The circumstances in which Schonberg obtained the warrants are far from clear. Officials of American Medical (since renamed Tidel Technologies Inc.) say the shares were transferred to Schonberg by an investment banker at Laidlaw Equities Inc. They declined to name the banker, who they say obtained the shares for free in connection with the spin-off of an American Medical subsidiary. The banker's relationship with Schonberg, if any, was unclear.

According to traders and brokers intimately involved in such stocks, unregistered penny-stock warrants are rarely sold because there is no public market for them. And when they are sold among traders, they sell at a steep discount, often for just a few cents. But according to a letter to BUSINESS WEEK from Christopher M. Condron, Dreyfus' chief executive, Schonberg purchased the warrants late in 1992 at a price of $1.50 per share and the exercise price was $1.25.

It was unclear why Schonberg, or any savvy investor, would pay such an apparently steep price for unregistered warrants that another investor had obtained for nothing. The warrants could not be exercised until American Medical registered them. Leonard L. Carr Jr., the company's senior vice-president, says American didn't know when that would be until yearend 1996, shortly before they were registered. Once registered, the warrants could only be exercised for 60 days after the registration date. In effect, then, they were a wager that shares of this penny stock would climb to $2.75 or higher at some unspecified point in the future. Tidel's chief executive, James T. Rash, says that the company handled the transfer of the warrants to Schonberg but has no evidence of the purchase price. According to Rash, the company has received an inquiry from the New York investigators but not from Dreyfus--which appears to contradict Dreyfus' repeated assertions that it is conducting a "thorough investigation" of allegations regarding Schonberg's personal holdings. Dreyfus did not respond to a request for comment.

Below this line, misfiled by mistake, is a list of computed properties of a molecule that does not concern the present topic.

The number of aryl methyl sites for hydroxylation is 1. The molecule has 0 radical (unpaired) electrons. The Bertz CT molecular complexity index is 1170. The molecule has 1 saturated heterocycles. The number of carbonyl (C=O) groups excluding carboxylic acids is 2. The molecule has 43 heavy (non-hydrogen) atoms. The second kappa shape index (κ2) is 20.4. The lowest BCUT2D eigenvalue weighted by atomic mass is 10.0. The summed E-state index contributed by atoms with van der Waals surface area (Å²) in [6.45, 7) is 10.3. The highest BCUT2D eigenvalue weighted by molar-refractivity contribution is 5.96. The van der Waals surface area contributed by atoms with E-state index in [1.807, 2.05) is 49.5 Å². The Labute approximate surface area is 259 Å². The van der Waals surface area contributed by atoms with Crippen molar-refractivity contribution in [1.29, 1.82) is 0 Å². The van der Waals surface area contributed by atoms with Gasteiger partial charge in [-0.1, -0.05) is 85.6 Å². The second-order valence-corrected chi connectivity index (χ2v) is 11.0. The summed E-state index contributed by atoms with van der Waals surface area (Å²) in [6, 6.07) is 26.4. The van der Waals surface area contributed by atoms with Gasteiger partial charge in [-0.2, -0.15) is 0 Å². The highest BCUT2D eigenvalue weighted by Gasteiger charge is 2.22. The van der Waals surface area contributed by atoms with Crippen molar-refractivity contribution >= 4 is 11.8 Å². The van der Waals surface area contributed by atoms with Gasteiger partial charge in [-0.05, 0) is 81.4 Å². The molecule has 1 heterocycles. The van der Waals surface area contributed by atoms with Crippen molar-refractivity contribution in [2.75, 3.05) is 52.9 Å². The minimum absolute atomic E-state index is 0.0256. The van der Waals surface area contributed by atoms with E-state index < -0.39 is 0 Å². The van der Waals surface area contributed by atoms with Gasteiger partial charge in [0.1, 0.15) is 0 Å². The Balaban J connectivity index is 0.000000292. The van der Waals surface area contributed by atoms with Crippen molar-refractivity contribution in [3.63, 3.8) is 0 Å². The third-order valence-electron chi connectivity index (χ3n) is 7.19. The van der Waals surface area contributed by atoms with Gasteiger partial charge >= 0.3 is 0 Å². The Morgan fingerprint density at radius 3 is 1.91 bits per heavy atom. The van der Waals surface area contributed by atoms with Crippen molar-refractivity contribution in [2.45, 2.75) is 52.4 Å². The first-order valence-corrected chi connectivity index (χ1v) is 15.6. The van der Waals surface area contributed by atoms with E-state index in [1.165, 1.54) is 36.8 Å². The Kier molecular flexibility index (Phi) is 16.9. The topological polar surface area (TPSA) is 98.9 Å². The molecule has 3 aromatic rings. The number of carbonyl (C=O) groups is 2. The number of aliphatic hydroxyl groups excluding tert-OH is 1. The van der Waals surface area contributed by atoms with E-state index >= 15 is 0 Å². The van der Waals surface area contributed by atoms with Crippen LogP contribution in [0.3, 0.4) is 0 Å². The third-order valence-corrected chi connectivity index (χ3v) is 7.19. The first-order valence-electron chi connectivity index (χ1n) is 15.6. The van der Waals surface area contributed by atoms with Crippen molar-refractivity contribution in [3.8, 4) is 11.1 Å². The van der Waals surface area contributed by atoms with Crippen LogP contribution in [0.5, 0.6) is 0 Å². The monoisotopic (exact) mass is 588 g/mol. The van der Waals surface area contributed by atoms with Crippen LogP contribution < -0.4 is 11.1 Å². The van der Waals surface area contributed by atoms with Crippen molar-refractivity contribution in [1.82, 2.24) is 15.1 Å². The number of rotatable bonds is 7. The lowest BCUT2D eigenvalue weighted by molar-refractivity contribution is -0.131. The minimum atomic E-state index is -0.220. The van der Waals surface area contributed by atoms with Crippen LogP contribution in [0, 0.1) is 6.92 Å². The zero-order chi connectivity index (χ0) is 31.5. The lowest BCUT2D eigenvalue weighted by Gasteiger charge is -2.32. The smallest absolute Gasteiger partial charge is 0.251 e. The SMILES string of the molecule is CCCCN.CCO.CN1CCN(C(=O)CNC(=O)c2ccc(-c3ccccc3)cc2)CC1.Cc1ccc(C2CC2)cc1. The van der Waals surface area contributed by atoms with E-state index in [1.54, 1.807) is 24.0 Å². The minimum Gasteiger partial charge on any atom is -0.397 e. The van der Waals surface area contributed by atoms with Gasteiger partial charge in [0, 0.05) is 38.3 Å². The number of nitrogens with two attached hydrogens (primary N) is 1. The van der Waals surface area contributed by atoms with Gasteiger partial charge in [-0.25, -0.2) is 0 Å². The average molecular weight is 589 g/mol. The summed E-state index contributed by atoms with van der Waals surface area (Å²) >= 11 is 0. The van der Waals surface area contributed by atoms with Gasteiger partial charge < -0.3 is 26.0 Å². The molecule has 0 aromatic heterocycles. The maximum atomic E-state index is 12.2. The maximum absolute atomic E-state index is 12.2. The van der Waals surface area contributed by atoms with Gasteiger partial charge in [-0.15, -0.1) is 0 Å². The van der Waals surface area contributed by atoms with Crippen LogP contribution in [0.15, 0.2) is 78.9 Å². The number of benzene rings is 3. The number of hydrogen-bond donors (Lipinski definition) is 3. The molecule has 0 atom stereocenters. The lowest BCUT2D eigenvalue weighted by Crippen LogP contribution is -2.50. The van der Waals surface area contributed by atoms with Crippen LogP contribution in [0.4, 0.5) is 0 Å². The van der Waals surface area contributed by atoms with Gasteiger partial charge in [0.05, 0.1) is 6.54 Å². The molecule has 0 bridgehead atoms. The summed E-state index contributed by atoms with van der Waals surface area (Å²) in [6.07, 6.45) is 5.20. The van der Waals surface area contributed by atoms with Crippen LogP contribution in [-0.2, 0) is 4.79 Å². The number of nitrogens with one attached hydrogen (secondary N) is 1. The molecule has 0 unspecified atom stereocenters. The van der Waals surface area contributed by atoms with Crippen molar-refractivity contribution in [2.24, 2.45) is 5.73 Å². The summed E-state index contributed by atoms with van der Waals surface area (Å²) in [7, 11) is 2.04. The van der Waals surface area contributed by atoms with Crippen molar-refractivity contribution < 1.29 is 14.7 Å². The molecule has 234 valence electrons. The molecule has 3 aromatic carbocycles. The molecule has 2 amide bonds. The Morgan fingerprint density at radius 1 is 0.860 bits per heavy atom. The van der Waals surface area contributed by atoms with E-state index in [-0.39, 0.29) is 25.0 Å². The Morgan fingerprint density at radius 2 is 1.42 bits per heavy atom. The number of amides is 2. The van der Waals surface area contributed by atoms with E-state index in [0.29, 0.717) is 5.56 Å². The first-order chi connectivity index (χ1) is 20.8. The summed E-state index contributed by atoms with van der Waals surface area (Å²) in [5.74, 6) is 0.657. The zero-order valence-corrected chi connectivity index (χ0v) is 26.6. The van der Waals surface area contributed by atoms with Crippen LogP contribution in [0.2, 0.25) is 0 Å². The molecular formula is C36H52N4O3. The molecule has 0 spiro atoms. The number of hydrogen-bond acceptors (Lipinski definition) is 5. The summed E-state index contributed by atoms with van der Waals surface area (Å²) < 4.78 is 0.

Schonberg's purchases of American Medical at UBS may well have enhanced the value of the stock, and thus his warrants. After joining Dreyfus, he loaded up on the shares for the Aggressive Growth fund in early 1996. According to Condron, the fund has since sold out its shares at a profit. Condron says Schonberg exercised the warrants in March, 1997, but has never sold the shares.

The other stock in which Schonberg had a personal stake, while buying the shares for Dreyfus, was Chromatics Color Sciences International Inc. (BW--June 22). And there, too, is a previously undisclosed UBS connection. According to Technimetrics, UBS acquired a 220,000-share stake in Chromatics in the last three months of 1993, making UBS the biggest institutional holder of the stock. Jamgochian confirmed that Schonberg ordered that purchase as well. UBS sold out its position after a few months, at about the time Schonberg left for Omega. In December, 1994, Schonberg obtained cut-rate shares in Chromatics in a private placement.

Was there any connection between Schonberg buying Chromatics stock for UBS and later getting cut-rate shares for himself? Schonberg won't comment. Meanwhile, Dreyfus, while publicly supporting Schonberg, has quietly removed him as a portfolio manager of the two funds but is keeping him on as an "analyst." Dreyfus spokeswoman Patrice M. Kozlowski says that the move was in the works for a while and is unrelated to the controversy over his personal holdings. But in April, Dreyfus had said that while Schonberg was no longer the lead manager, he would stay on as a portfolio manager. Kozlowski declined repeated requests to explain the contradiction. And that's understandable. With all those investigators putting Schonberg and his employer under a microscope, Dreyfus has a lot more serious issues to explain.